It is heartbreaking to watch our daughter grieve and live each day without the love of her life, yet I am reminded daily of Shawn’s parents who grieve and live each day without the love of their life, too. I love that Shawn’s parents keep Lindsay part of their family and close at heart. So, together again this past Saturday, our two families along with some close friends shared another difficult day. In Shawn’s honor, we participated in the Be the Light Walk in downtown Green Bay. We walked along side dozens and dozens of other families who lost a loved one to suicide. We walked to prevent suicide and to overcome the stigma. But mostly we walked to remember Shawn, Lindsay’s sweet, handsome fiancé, who happens to also be a beautiful son, a caring brother, and an amazing friend.
It’s funny how my attention is so drawn to hearing about suicide now or maybe it’s just that prevalent. A few weeks ago, I was listening to a news segment about a woman from Portage, Wisconsin, who started Garden of Angels in honor of her husband who lost his battle with depression. Hearing these words made me think differently about Shawn and the battle he was fighting just as someone with cancer or any other debilitating disease.
At the very end of the program Saturday evening and just before the walk began, a young woman read a poem titled Understanding Suicide (printed below). These words also helped me to better understand what Shawn, along with all of the others whose names were solemnly spoken, must have been going through before their battle ended.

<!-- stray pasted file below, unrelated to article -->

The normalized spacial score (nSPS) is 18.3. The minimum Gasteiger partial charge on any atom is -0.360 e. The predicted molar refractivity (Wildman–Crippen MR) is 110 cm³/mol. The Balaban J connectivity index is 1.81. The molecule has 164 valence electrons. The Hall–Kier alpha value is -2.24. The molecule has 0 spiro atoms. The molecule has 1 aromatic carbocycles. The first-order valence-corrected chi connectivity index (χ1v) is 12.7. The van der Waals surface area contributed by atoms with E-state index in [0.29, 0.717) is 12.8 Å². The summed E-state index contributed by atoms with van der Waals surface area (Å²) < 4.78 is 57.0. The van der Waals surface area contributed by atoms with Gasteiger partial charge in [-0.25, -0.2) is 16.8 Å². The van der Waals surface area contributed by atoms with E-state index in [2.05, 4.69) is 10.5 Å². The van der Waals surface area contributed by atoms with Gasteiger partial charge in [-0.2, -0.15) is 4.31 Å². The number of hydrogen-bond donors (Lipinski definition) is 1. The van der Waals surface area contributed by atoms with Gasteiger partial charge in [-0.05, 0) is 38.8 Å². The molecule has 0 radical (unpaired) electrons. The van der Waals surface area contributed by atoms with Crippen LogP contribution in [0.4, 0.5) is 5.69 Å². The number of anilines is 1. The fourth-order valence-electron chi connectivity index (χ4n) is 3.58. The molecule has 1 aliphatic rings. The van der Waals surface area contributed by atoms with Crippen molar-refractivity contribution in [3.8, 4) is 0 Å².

At the end of our walk, our small candles brightly filled the letters H – O – P – E. While the evening was emotionally exhausting, seeing the light in the word HOPE gave each of us just that. I’m not sure how, but I felt it. Lindsay is not alone. Shawn’s parents are not alone. Nor are the dozens of others who walked in honor of their loved one alone. We walked together. There is hope.
I remember the words of my dear aunt when my own mom was diagnosed with cancer. She said don’t think of this as a hopeless end, but rather think of this with endless hope. Losing Shawn has changed our lives forever, but I hope that one day Lindsay and Shawn’s parents will find peace knowing that the love of their life is and always will be with them. For you, Shawn, we hope you’re okay, we hope you’re happy, and we hope you know how much you are loved.
When Someone Takes His Own Life
Excerpt from THE HEALING OF SORROW by Norman Vincent Peale
A few days ago, when a young man died by his own had, a service for him was conducted by his pastor, the Rev. Warren Stevens. What he said that day expresses, far more eloquently than I can, the message that I’m trying to convey. Here are some of his words:
“Our friend died on his own battlefield. He was killed in action fighting a civil war. He fought against adversaries that were as real to him as his casket is real to us. They were powerful adversaries. They took toll of his energies and endurance. They exhausted the last vestiges of his courage and strength. At last these adversaries overwhelmed him. And it appeared that he lost the war. But did he? I see a host of victories that he has won!
For one thing — he has won our admiration — because even if he lost the war, we give him credit for his bravery on the battlefield. And we give him credit for the courage and pride and hope that he used as his weapons as long as he could. We shall remember not his death, but his daily victories gained through his kindnesses and thoughtfulness, through his love for family and friends, for animals and books and music, for all things beautiful, lovely and honorable. We shall remember the many days that he was victorious over overwhelming odds. We shall remember not the years we thought he had left, but the intensity with which he lived the years he had!
Only God knows what this child of His suffered in the silent skirmishes that took place in his soul. But our consolation is that God does know and understands!”